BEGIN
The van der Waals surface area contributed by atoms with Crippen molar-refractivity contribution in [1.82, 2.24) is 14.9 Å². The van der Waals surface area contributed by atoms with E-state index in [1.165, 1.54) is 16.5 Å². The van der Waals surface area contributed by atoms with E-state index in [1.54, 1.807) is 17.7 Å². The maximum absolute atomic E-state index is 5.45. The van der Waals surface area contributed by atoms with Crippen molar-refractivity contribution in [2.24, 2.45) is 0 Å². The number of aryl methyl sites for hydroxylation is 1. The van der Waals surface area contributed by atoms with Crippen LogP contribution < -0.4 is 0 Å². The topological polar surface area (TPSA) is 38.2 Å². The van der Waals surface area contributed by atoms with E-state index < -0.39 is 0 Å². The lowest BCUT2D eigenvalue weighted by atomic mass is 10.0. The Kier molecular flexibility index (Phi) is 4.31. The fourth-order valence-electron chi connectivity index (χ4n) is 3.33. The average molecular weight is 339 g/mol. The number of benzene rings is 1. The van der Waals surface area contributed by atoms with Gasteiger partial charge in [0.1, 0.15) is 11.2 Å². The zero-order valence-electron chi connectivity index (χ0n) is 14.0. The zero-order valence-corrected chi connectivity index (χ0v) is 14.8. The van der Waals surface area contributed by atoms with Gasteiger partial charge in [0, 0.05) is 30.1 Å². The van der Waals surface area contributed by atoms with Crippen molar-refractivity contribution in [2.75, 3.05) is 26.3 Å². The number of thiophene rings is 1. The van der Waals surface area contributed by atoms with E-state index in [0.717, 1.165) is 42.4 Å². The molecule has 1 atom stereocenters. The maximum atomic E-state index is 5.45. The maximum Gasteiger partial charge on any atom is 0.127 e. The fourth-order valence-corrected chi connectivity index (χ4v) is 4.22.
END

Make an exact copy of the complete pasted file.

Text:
The van der Waals surface area contributed by atoms with Crippen molar-refractivity contribution in [1.82, 2.24) is 14.9 Å². The van der Waals surface area contributed by atoms with E-state index in [1.165, 1.54) is 16.5 Å². The van der Waals surface area contributed by atoms with E-state index in [1.54, 1.807) is 17.7 Å². The maximum absolute atomic E-state index is 5.45. The van der Waals surface area contributed by atoms with Crippen molar-refractivity contribution in [2.24, 2.45) is 0 Å². The number of aryl methyl sites for hydroxylation is 1. The van der Waals surface area contributed by atoms with Crippen LogP contribution < -0.4 is 0 Å². The topological polar surface area (TPSA) is 38.2 Å². The van der Waals surface area contributed by atoms with E-state index < -0.39 is 0 Å². The lowest BCUT2D eigenvalue weighted by atomic mass is 10.0. The Kier molecular flexibility index (Phi) is 4.31. The fourth-order valence-electron chi connectivity index (χ4n) is 3.33. The average molecular weight is 339 g/mol. The number of benzene rings is 1. The van der Waals surface area contributed by atoms with Gasteiger partial charge in [0.1, 0.15) is 11.2 Å². The zero-order valence-electron chi connectivity index (χ0n) is 14.0. The zero-order valence-corrected chi connectivity index (χ0v) is 14.8. The van der Waals surface area contributed by atoms with Gasteiger partial charge in [0, 0.05) is 30.1 Å². The van der Waals surface area contributed by atoms with Crippen molar-refractivity contribution in [2.75, 3.05) is 26.3 Å². The number of thiophene rings is 1. The van der Waals surface area contributed by atoms with E-state index in [0.717, 1.165) is 42.4 Å². The molecule has 1 atom stereocenters. The maximum atomic E-state index is 5.45. The maximum Gasteiger partial charge on any atom is 0.127 e. The fourth-order valence-corrected chi connectivity index (χ4v) is 4.22.